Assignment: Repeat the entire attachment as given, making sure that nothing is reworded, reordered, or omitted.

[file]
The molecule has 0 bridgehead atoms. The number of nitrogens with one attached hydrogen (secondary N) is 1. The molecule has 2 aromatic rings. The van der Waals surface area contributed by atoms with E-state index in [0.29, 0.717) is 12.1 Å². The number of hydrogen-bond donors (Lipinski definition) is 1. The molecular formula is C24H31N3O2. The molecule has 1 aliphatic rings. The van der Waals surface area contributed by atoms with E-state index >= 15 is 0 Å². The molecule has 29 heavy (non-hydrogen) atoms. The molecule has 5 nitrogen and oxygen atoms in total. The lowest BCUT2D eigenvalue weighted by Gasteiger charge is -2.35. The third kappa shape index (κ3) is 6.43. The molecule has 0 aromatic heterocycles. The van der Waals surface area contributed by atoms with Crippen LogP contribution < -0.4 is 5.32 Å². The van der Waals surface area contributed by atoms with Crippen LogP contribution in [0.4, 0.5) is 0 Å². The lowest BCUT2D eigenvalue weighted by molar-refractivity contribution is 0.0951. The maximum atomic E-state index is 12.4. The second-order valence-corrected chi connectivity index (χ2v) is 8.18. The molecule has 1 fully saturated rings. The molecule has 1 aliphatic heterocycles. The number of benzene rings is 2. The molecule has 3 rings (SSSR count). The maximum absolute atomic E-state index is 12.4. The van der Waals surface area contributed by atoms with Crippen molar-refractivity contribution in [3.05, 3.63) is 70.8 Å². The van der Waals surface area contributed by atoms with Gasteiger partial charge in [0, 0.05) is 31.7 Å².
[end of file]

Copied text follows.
The molecule has 0 bridgehead atoms. The number of nitrogens with one attached hydrogen (secondary N) is 1. The molecule has 2 aromatic rings. The van der Waals surface area contributed by atoms with E-state index in [0.29, 0.717) is 12.1 Å². The number of hydrogen-bond donors (Lipinski definition) is 1. The molecular formula is C24H31N3O2. The molecule has 1 aliphatic rings. The van der Waals surface area contributed by atoms with E-state index >= 15 is 0 Å². The molecule has 29 heavy (non-hydrogen) atoms. The molecule has 5 nitrogen and oxygen atoms in total. The lowest BCUT2D eigenvalue weighted by Gasteiger charge is -2.35. The third kappa shape index (κ3) is 6.43. The molecule has 0 aromatic heterocycles. The van der Waals surface area contributed by atoms with Crippen LogP contribution < -0.4 is 5.32 Å². The van der Waals surface area contributed by atoms with Crippen LogP contribution in [0.4, 0.5) is 0 Å². The lowest BCUT2D eigenvalue weighted by molar-refractivity contribution is 0.0951. The maximum atomic E-state index is 12.4. The second-order valence-corrected chi connectivity index (χ2v) is 8.18. The molecule has 1 fully saturated rings. The molecule has 1 aliphatic heterocycles. The number of benzene rings is 2. The molecule has 3 rings (SSSR count). The maximum absolute atomic E-state index is 12.4. The van der Waals surface area contributed by atoms with Crippen molar-refractivity contribution in [3.05, 3.63) is 70.8 Å². The van der Waals surface area contributed by atoms with Gasteiger partial charge in [0, 0.05) is 31.7 Å².